What will the Artemis Moon base look like?
Colorado Springs (United States) (AFP) -
The next time NASA goes to the Moon, it intends to stay. Under the Artemis program, the US space agency plans to maintain a human presence, for the very first time, on a celestial body other than Earth.
But building a lunar base is no small feat. It will need power generators, vehicles and habitats, and the space industry is racing to meet the technological challenges.
'It's the Super Bowl of engineering,' Neal Davis, lead systems engineer for the Lunar Terrain Vehicle at space company Dynetics, told AFP.
Dynetics revealed its prototype design for a Moon rover last month at the Space Symposium in Colorado Springs.
But it probably won't be until later Artemis missions -- 7 onwards -- 'where we're starting to look at adding permanent habitations on the surface,' said NASA associate administrator Jim Free.
Artemis 3, the first planned landing, won't happen until later this decade, so habitat building wouldn't start before the 2030s.
The base would likely comprise multiple sites, he added, to diversify the targets of scientific exploration and to offer more flexibility for the landings.
- Power and communications -
Despite this distant timeline, companies are already chomping at the bit.
'Step zero is communications,' Joe Landon, CEO of Crescent Space, a new subsidiary of Lockheed Martin dedicated to lunar services, told AFP.
'Think about when you move into a new apartment, you've got to hook up your phone and your internet first.'
Starting out with a pair of satellites, the company wants to become the Moon's internet and GPS provider.
This would relieve the strain on NASA's Deep Space Network, which threatens to overheat in the face of all the upcoming missions, including private ones.
Landon estimates the value of the lunar market will be '$100 billion over the next 10 years.'
Next up: switching on the lights.
Astrobotic, with 220 employees, is one of three companies selected by NASA to develop solar panels.
They need to be placed vertically because at the Moon's south pole -- the intended destination because it has water in the form of ice -- the Sun barely peeps above the horizon.
About 60 feet (18 meters) high, the Astrobotic panels will be connected by cables running several miles (kilometers), said Mike Provenzano, the company's director of lunar surface systems.
The solar arrays will be fixed to vehicles that can run them out to different locations.
- Vehicles -
For its scientific expeditions, NASA has tasked industry with developing an unpressurized -- that is to say, open top -- rover for two people, ready by 2028.
Unlike the Apollo missions' rovers, it will also have to operate autonomously for outings without an astronaut.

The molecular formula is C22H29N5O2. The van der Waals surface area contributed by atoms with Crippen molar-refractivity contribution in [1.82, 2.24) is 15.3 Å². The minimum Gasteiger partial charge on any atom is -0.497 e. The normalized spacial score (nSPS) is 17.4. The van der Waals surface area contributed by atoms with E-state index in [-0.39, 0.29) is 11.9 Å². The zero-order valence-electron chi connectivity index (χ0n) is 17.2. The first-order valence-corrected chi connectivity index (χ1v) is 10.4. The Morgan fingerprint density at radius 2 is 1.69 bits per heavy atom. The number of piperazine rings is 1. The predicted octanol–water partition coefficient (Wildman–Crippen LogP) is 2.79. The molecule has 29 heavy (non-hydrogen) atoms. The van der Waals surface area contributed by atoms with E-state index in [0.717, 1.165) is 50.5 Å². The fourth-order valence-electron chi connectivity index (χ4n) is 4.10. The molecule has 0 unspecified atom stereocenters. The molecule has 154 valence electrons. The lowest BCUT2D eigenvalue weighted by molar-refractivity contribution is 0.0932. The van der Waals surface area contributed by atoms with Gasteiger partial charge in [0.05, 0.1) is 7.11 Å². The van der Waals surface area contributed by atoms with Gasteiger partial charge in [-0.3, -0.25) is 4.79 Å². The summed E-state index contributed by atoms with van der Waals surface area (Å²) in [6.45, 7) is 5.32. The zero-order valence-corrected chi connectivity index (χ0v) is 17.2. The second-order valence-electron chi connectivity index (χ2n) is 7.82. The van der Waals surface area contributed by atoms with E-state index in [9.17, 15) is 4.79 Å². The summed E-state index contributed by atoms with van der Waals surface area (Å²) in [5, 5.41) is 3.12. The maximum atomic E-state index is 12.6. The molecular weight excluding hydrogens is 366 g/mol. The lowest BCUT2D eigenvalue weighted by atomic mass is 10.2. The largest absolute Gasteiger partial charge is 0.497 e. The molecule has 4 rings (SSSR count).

This means surviving frigid lunar nights, which can last two weeks, with temperatures dropping to around -280 degrees Fahrenheit (-170 Celsius).
Many companies have made a start.
Lockheed Martin has partnered with General Motors, leaning on the auto giant's expertise in electric and off-road vehicles.
Dynetics, a subsidiary of engineering behemoth Leidos, has joined forces with Nascar.
Its prototype, which will achieve a top speed of nine miles per hour (15 kilometers per hour), includes a robotic arm and metal wheels that are braided like textiles to maximize traction on the sandy surface and deal with any rocks they encounter.
'But at the same time, they actually have a lot of openings to the outside so that they don't collect that sand and carry it with us,' Davis said.
Moon dust, or regolith, poses a major challenge because, lacking erosion by water or wind, it is almost as abrasive as glass.
NASA has yet to announce the selected company or companies.
In the longer term, NASA is working with the Japanese space agency JAXA on a pressurized vehicle, in which astronauts won't need to keep their suits on.
- Habitats -
Finally, the crew will need a place to hang up their helmets and call home.
NASA has awarded a $57.2 million contract to the Texas-based company Icon, which specializes in 3D printing, to develop the technology needed to build roads, landing strips on the Moon, and ultimately, dwellings.
The idea is to use lunar soil as a material. Other companies, such as Lockheed Martin, are developing inflatable habitat concepts.
'The beautiful thing is you can land it on the moon and inflate it and now there's a much larger volume for the crew to live in and work in,' Kirk Shireman, vice president for the Lockheed Martin Lunar Exploration Campaign, told AFP.
Inside would be bedrooms, a kitchen, a space for scientific instruments, etc. -- all mounted on a frame, so the habitat can be mobile.
The basic concept behind returning to the Moon under Artemis is to help NASA prepare for much more distant missions to Mars.
'Whatever money we have to spend to go develop these systems on the moon, we want those same systems to be applicable to go to Mars,' said Shireman.